New Interview with Nicole Rollender about her Bone of My Bone chapbook and more

 "Two things that I’ve often thought about as keeping someone alive and rooted to the earth are their bones and words, so the grandmother whose body created the narrator’s mother, and Woolf and Plath who left their words, are still here with us. There is definitely a fear of both being forgotten and not entering heaven that the narrator in these chapbooks concerns herself with – and that’s complicated by the fear of dying young and leaving her children. The idea of having a female lineage that goes back and forward is part of the way of having both a history to root oneself in and a way to live, perhaps forever, on both earth and in the afterlife. The dead grandmother often haunts my poems, seemingly as an archetype of this dead/but still living source of history, wisdom, comfort and also mischief."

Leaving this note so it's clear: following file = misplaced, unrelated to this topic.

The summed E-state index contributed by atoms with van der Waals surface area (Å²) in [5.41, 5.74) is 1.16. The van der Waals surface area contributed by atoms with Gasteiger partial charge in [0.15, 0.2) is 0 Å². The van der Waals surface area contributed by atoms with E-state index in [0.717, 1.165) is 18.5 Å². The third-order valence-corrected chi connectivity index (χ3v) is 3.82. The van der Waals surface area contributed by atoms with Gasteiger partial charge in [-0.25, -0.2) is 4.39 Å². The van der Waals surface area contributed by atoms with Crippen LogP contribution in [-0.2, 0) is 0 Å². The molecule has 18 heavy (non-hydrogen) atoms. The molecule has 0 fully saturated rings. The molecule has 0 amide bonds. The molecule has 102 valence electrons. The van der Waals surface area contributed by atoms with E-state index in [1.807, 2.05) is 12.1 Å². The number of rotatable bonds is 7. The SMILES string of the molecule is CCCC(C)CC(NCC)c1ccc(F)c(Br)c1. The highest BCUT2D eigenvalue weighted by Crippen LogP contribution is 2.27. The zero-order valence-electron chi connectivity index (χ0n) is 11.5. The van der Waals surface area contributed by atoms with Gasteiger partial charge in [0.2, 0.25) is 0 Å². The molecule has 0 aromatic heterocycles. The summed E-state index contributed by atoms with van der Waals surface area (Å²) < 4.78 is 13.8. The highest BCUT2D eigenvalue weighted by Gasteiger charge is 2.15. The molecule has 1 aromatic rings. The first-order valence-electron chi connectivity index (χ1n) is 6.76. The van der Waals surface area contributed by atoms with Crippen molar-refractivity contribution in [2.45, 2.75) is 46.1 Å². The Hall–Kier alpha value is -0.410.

from another new interview with Blood Pudding Press poet
 Nicole Rollender, focusing on her new Blood Pudding Press chapbook, "Bone of My Bone" (and also her new Dancing Girl Press chapbook, "Absence of Stars" and more).
Read it at Axis of Abraxas (the Poetry Blog of Jessica Goodfellow) HERE - http://jessicagoodfellow.blogspot.jp/2015/09/interview-with-nicole-rollender.html